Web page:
Once, I worked with Givens International and we sold some drill pipe to a good customer in Turkey. The pipe would go on a new Driltech rig that our customer had sold for a water well application. But we got back reports of thread problems. I had to go to Turkey to check it out.

Of all pipe issues, thread damage is the most difficult to diagnose. Taking measurements of a damaged connection — if that is all you have — likely won’t help determine if was manufactured correctly. How the damage looks and where it is on the connection can give us some hints. Also, the timeframe: Did this occur on the first trip downhole, the second or after a few months?

If we can inspect other drill pipe from the drill string, we can potentially see damage that had not yet developed to the failure stage. We can use this information to develop a list of potential causes and, thereby, a list of list of culprits. Contractors like this list to include manufacturing-related problems, and manufacturers hope it is provable operator error. Distributors are stuck in the middle. In reality, many factors can trash a thread — from not using a good grade tool joint compound to rig issues. I have told tales here of silly operator mistakes, and I have tales of silly rig manufacturer errors that I have not yet told (to save their embarrassment).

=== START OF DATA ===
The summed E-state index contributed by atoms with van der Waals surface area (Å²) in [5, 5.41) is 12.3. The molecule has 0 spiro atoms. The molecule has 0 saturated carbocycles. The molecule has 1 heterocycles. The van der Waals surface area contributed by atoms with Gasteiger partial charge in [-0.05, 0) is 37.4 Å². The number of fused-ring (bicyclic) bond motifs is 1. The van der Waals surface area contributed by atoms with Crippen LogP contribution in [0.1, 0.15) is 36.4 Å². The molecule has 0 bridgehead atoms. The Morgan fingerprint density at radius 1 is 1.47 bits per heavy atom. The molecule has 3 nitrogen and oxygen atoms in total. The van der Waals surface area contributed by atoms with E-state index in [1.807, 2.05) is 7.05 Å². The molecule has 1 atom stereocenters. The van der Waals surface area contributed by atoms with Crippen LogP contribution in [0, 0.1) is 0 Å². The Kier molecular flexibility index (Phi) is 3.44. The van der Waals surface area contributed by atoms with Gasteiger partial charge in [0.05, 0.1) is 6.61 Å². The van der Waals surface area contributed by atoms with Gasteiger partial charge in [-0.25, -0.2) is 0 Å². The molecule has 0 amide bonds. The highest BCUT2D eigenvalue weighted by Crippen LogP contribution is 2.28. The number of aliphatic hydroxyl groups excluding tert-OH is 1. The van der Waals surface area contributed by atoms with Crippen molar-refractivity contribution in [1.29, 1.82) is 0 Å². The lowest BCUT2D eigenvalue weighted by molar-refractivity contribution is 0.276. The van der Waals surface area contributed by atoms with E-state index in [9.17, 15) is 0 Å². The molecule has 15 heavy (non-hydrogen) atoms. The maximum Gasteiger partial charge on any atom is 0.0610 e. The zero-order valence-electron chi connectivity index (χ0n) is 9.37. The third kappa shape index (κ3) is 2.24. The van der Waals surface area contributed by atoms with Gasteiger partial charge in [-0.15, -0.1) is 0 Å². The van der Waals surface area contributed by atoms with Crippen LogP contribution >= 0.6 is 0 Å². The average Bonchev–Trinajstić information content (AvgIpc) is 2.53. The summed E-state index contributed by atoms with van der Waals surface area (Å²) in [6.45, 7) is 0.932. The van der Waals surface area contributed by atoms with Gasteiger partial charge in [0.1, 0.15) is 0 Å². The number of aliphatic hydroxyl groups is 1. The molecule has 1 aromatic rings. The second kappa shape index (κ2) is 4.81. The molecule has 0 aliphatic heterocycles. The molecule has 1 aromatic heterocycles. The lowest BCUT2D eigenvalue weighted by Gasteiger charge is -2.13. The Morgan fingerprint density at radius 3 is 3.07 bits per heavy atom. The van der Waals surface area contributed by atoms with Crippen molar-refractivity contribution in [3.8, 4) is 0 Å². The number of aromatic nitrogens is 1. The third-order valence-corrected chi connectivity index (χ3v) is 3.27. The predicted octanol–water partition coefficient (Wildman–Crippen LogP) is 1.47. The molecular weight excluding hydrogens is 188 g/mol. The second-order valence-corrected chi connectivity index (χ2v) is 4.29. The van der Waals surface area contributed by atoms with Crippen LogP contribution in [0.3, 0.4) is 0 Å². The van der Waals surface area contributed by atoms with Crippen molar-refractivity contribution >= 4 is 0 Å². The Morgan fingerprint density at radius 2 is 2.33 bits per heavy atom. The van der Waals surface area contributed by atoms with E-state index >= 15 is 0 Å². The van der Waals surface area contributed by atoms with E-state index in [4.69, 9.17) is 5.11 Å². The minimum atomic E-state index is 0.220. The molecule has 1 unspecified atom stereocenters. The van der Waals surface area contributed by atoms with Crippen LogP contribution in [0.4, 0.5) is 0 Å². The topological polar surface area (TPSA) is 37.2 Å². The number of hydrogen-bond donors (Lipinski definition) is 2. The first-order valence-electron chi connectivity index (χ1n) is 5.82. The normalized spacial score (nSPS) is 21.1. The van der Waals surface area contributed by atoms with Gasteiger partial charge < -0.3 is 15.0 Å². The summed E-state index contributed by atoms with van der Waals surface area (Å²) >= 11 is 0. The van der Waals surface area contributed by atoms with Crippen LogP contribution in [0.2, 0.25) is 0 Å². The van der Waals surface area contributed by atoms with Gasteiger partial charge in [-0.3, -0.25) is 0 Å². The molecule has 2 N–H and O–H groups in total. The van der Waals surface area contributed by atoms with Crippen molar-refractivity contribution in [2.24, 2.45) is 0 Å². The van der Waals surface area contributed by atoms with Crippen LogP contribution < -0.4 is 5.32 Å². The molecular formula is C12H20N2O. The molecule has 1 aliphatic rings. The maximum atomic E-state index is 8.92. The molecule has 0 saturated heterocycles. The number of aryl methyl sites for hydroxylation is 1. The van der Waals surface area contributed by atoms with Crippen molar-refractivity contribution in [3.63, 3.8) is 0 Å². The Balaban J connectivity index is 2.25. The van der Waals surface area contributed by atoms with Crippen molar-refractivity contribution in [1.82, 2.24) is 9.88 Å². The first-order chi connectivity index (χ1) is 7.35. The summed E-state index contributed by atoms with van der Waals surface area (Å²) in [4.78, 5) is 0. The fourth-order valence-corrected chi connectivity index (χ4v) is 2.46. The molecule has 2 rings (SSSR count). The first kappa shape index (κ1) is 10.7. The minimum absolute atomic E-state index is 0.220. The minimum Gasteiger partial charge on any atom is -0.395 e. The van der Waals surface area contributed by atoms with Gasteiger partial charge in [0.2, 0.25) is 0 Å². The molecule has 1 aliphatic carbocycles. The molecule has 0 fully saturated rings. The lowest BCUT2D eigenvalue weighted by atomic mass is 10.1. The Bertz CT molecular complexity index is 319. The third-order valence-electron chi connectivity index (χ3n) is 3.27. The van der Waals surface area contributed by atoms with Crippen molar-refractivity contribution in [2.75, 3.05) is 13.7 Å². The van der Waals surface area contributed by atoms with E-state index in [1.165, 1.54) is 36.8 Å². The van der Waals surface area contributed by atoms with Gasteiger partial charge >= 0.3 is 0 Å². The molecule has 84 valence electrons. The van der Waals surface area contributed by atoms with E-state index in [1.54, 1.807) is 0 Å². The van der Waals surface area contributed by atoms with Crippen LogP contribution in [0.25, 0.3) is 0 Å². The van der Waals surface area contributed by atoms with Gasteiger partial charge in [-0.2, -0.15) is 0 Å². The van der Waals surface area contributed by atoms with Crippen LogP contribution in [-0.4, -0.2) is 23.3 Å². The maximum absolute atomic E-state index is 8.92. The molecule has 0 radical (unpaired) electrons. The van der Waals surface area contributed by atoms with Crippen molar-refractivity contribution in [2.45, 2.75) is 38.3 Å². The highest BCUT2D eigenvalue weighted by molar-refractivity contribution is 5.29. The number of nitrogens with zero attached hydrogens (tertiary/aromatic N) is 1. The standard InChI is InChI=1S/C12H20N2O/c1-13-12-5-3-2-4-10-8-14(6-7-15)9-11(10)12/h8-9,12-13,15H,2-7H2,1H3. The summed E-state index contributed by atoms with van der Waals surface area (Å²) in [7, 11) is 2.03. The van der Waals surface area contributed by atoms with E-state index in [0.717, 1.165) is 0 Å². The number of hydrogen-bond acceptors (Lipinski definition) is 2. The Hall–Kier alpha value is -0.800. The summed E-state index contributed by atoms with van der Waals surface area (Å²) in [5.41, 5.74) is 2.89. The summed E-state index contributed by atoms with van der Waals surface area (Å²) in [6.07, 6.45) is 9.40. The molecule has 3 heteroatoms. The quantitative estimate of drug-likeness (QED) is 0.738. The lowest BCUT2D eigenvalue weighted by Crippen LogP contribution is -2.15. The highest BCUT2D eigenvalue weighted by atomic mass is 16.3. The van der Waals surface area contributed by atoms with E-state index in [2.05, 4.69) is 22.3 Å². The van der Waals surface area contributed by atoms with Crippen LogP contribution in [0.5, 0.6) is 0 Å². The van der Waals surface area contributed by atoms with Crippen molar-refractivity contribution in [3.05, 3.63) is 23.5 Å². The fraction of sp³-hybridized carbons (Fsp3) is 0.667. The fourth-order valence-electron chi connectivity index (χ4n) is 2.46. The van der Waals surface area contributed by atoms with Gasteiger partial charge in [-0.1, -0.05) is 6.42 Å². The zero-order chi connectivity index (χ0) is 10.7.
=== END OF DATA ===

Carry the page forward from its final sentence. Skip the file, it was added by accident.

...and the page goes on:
The report from the field described damaged threads, some of which had galled. First, I wanted to inspect the damaged items, then see how the rig had been set up and watch it run. Since some of the 40 joints were unused, I also wanted to see if those connections gaged properly. I would need to take some tools and a thread gauge. But I needed a metal carrier to properly pack the gages and tools, to avoid damage and make them easier to carry. My wife, Randy, and I set out to find such a carrying case.

We were having no luck, until we stopped at Central Tractor. They had Porter Cable power tools in metal boxes, which looked like a good size. We would buy the tool — a saw — to get its metal case. I picked one case up from the shelf. It did not seem heavy enough, so I opened the box to find that someone has stolen the saw and left the empty box. What luck! I bought the empty box for $15. Randy cut thick foam padding and created a great case with a spot for every tool. 

We packed spring calipers, dial calipers, depth mics, files and thread gages in the box, which was about 8-by-4-by-18-inches with “Porter Cable Power Tools” in big letters on the sides. Randy drove me to the airport and off I went. I flew to Frankfort then to Istanbul with my carry-on luggage and my heavy metal box. This was before 9-11 but there was still customs and these foreign airports had other security checkpoints. I was afraid to check the metal box at the ticket counter, so I just carried it on the plane and slid it mostly under the seat. No one had asked me to open it.

On the Ground in Istanbul